By Patrick Poole
It isn’t everyday that the environmental leftists gang up with an international tobacco conglomerate to advocate policies that are responsible for the deaths of millions of pregnant mothers and small children throughout the Third World over the past 30 years, so the occasion is worth noting. What has brought these two seemingly unlikely forces together? The recent decision by the World Health Organization (WHO) to reverse its 30 year-old ban on DDT for indoor use to combat malaria – one of the biggest killers of children in the Third World – after a mountain of scientific studies have repeatedly found that DDT is safe, inexpensive and the best way to eradicate mosquitoes that carry the malaria parasite. This move by WHO follows a decision by USAID in May of this year to begin funding malaria control projects in Ethiopia, Mozambique and Zambia as part of President Bush’s $1.2 billion five-year plan to reduce malaria mortality rates by 50 percent in 14 Sub-Saharan African countries.
This reversal by WHO flies in the face of the 2001 Stockholm Convention on Persistent Organic Pollutants, which calls for the eventual elimination of DDT and has been signed by 122 countries (the U.S. Senate has not ratified the treaty). However, many countries that face regular malaria outbreaks have refused to sign the accord, or, like Tanzania, are beginning to use DDT despite being signatories to the Convention.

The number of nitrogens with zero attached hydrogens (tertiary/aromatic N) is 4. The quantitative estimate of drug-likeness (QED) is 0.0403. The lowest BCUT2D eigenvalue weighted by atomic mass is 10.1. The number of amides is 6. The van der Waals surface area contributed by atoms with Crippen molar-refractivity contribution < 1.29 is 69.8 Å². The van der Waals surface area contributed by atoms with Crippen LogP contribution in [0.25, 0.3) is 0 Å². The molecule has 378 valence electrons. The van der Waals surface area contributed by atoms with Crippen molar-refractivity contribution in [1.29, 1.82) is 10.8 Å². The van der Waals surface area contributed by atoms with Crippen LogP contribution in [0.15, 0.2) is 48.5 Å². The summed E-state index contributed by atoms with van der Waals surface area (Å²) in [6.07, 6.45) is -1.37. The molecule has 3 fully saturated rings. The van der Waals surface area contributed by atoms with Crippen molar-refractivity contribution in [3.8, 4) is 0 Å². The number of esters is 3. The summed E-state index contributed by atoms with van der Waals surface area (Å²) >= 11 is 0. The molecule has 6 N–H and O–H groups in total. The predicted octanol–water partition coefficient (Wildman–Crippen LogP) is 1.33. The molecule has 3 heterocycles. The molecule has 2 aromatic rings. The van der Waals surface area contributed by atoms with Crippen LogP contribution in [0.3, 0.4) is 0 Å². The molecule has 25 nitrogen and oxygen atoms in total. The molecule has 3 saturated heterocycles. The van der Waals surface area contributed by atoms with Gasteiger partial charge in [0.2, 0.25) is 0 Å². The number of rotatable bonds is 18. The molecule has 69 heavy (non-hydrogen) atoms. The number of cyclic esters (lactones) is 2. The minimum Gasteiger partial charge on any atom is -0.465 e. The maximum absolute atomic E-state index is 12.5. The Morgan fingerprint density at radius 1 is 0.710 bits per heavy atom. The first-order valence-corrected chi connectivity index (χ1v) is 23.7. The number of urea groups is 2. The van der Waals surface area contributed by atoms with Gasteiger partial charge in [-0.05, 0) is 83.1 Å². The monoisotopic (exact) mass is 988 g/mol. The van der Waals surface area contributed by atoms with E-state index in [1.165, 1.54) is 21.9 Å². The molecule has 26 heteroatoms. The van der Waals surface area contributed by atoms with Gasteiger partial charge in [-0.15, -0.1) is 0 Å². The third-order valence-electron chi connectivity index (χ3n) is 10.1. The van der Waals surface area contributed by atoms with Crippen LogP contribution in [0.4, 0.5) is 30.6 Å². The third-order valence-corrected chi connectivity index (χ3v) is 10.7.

During the negotiations over the Stockholm Convention, more than 300 environmental groups, including the World Wildlife Fund (WWF), Sierra Club, Greenpeace, the Pesticide Action Network, and Physicians for Social Responsibility had pushed for a total worldwide ban on DDT. Under pressure from representatives of the Third World who argue for the necessity of using DDT to fight malaria, Greenpeace and WWF has since softened their stand. Greenpeace co-founder Patrick Moore has spoken in favor of using DDT for malaria control, though the WWF still publicly advocates for a total DDT ban
DDT was the victim of one of the first eco-hysteria scares following the 1962 publication of Rachel Carson’s book, Silent Spring, which warned that DDT threatened bird populations and larger animals up the food chain, including humans. Several environmental organizations, such as the Environmental Defense Fund, were founded to combat the supposed threat posed by DDT. Rachel Carson is today hailed as one of the founders of the environmental movement and has been honored on a US postage stamp, even though her research has subsequently been characterized by scientists as “fraud”.